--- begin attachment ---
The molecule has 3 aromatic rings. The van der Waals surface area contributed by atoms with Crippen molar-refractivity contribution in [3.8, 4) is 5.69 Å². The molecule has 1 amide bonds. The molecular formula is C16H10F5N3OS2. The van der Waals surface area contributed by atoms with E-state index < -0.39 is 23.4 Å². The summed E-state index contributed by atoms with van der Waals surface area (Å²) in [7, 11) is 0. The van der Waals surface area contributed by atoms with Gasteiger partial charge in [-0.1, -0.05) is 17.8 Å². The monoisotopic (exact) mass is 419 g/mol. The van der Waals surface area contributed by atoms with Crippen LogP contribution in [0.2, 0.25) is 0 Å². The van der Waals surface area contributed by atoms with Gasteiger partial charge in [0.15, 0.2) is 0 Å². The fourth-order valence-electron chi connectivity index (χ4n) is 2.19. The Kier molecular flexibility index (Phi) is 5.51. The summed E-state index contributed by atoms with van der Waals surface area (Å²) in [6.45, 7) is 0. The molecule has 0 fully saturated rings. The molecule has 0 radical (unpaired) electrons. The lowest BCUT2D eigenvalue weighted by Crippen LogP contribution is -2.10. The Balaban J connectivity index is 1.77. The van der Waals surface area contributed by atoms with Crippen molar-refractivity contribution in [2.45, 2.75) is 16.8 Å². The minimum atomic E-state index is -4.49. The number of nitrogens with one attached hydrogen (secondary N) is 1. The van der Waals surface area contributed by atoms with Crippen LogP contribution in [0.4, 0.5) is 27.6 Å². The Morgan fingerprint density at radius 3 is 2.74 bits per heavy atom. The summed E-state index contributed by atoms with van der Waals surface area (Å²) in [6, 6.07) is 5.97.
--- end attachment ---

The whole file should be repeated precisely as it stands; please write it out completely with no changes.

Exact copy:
The molecule has 3 aromatic rings. The van der Waals surface area contributed by atoms with Crippen molar-refractivity contribution in [3.8, 4) is 5.69 Å². The molecule has 1 amide bonds. The molecular formula is C16H10F5N3OS2. The van der Waals surface area contributed by atoms with E-state index < -0.39 is 23.4 Å². The summed E-state index contributed by atoms with van der Waals surface area (Å²) in [7, 11) is 0. The van der Waals surface area contributed by atoms with Gasteiger partial charge in [-0.1, -0.05) is 17.8 Å². The monoisotopic (exact) mass is 419 g/mol. The van der Waals surface area contributed by atoms with Crippen LogP contribution in [0.2, 0.25) is 0 Å². The van der Waals surface area contributed by atoms with Gasteiger partial charge in [0.15, 0.2) is 0 Å². The fourth-order valence-electron chi connectivity index (χ4n) is 2.19. The Kier molecular flexibility index (Phi) is 5.51. The summed E-state index contributed by atoms with van der Waals surface area (Å²) in [6.45, 7) is 0. The molecule has 0 fully saturated rings. The molecule has 0 radical (unpaired) electrons. The lowest BCUT2D eigenvalue weighted by Crippen LogP contribution is -2.10. The Balaban J connectivity index is 1.77. The van der Waals surface area contributed by atoms with Crippen molar-refractivity contribution in [2.45, 2.75) is 16.8 Å². The minimum atomic E-state index is -4.49. The number of nitrogens with one attached hydrogen (secondary N) is 1. The van der Waals surface area contributed by atoms with Crippen LogP contribution in [0.4, 0.5) is 27.6 Å². The Morgan fingerprint density at radius 3 is 2.74 bits per heavy atom. The summed E-state index contributed by atoms with van der Waals surface area (Å²) in [6, 6.07) is 5.97.